The Nanny Diaries Shari Springer Berman and Robert Pulcini

The Nanny Diaries Shari Springer Berman and Robert Pulcini

I got more and less than I expected from this bestseller adaptation — though it’s got finer shading than the average film of its kind, there’s still the sense that it isn’t getting everything it should out of the potentially revealing material.

Scarlett Johansson stars as Annie Braddock, a recent college grad who’s unsure of what to do with her life. She thinks that she’ll have time to think when she takes a job as a nanny but she has the misfortune of being hired by the absurdly rich Mr. and Mrs. X (Paul Giamatti and Laura Linney), who treat her like scum and pay almost no attention to their long-suffering five-year-old. As Annie bonds with her charge and experiences the child neglect of wealthy culture, she realises that there are bigger issues at stake than whether or not she can find herself.

To be sure, the film (by the directors of the similarly uneven American Splendor) has its qualities, including a pointedly naturalistic style that mostly tries not to caricature the potentially overblown nature of the Xs and their madness. Still, it doesn’t quite get as deep into class matters as it should. Though a scene where a Jamaican nanny puts the heroine in her place underlines the exploitation of vulnerable people, the film is still mostly devoted to someone who doesn’t come with the economic baggage of the genuine underclass.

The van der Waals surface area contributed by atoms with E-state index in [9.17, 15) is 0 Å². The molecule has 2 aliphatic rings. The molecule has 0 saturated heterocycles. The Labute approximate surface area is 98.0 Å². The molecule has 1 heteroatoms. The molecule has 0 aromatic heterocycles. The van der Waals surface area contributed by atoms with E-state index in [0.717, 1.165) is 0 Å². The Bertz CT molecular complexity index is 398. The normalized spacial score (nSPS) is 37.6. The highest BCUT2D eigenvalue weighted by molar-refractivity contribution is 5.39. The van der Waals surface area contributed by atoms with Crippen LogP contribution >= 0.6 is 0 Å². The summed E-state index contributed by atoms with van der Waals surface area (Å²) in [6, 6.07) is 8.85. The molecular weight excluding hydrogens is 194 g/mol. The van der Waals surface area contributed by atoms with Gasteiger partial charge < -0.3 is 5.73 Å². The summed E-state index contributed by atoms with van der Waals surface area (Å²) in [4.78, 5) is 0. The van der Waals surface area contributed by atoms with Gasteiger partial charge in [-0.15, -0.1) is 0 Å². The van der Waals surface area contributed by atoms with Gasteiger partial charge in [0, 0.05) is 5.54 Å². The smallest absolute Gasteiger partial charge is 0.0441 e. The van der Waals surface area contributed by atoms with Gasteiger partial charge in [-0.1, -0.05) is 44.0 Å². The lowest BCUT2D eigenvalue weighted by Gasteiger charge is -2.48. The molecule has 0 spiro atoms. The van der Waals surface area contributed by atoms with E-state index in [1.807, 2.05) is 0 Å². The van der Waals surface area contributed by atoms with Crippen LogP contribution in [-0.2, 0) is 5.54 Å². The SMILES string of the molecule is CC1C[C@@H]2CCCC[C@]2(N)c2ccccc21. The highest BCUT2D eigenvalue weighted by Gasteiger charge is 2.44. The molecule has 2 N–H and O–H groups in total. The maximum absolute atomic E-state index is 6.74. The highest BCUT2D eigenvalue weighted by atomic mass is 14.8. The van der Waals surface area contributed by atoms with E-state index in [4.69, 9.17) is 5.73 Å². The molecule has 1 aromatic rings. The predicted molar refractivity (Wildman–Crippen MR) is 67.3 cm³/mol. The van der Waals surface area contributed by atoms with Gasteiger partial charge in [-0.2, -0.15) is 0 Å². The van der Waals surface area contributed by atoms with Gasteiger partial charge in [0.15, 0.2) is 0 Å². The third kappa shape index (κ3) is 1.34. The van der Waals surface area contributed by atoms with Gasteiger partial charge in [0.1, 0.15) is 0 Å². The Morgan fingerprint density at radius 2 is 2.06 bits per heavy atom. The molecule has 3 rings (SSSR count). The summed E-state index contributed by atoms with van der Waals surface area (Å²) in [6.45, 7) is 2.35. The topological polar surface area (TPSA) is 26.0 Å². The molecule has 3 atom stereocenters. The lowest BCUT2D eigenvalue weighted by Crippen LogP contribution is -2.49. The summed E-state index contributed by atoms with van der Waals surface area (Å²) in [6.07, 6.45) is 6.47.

As well, the script takes a couple of annoying shortcuts, including love interest Harvard Hottie (Chris Evans), who takes Annie to task for her self-absorption while seeming pretty smug himself. Expect nothing and you might enjoy yourself but be warned: you might leave with a slight sense of dissatisfaction. (Alliance Atlantis)